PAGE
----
• Related exhibit that highlights local and regional history to accompany the Smithsonian exhibit. Learn more about these requirements.
  • Full schedule of heritage programs, events, or experiences that connect the exhibit’s national story to your local one.
  • Heritage tourism product that serves as an aid or resource for heritage travelers, such as a map, guide, passport, or digital asset like a website or mobile app.
  • Planning partnerships at both the local and regional levels with a variety of organizations and individuals. Discover more ideas on potential partnerships.

In addition, host communities are responsible for providing:

  • A suitable exhibit space for both the Smithsonian and local exhibits, plus storage space for the exhibit crates
  • Staff member or volunteer who will serve as a local project coordinator who will attend every training or planning workshop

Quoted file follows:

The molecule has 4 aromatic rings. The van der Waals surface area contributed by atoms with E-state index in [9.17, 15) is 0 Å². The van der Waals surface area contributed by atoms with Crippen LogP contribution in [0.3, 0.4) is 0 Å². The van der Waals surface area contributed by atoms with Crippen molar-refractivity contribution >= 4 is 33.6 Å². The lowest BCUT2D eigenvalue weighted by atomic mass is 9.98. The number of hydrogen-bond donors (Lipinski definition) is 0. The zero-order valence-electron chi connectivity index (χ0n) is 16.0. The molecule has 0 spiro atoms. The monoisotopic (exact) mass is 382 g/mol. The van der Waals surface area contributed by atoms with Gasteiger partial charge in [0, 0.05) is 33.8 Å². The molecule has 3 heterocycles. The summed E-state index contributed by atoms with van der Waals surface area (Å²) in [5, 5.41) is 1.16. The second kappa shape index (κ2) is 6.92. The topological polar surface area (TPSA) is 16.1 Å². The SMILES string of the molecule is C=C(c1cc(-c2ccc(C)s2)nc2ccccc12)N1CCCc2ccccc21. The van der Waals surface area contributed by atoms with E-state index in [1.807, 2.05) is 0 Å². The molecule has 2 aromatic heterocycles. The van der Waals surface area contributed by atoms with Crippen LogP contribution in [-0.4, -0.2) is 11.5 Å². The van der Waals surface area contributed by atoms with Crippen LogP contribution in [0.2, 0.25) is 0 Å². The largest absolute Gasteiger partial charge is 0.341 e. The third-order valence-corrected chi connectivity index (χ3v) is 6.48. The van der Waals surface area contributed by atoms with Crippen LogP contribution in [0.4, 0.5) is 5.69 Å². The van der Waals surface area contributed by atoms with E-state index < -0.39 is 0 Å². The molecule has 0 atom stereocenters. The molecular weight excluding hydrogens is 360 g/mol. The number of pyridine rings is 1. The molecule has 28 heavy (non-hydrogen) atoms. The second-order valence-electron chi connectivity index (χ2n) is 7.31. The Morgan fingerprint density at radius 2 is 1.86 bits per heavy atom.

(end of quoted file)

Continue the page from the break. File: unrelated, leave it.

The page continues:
Financial Responsibilities

The total expense varies from one organization to another. Many resourceful organizations rely on community donations and volunteer hours to make their exhibitions possible. On average, organizations can expect to spend between $5,000 and $7,000 on the entire project. The kinds of expenses included in this number aren’t mandatory but they can impact how successfully you stage and market your community’s leg of the tour.

Host organizations are financially responsible for the shipment of the exhibition crates from the previous site to their own. (Exception: the first and last tour stop are not responsible for shipping to and from Washington, D.C.) To save money, sites will often work with a local moving or trucking company to sponsor this expense.

Hosts must also cover any costs related to the production of their locally focused companion exhibition, speaker or entertainer fees related to local programs and events, and any other exhibition or program-related fees. Because the THC is unable to cover travel to out-of-town workshops and planning meetings, hosts are also responsible for this expense, as well as lodging in some cases.

We hope that in future years, once the program is more established in Texas, we’ll be able to identify tour sponsors who can help subsidize some expenses.

Learn how to apply.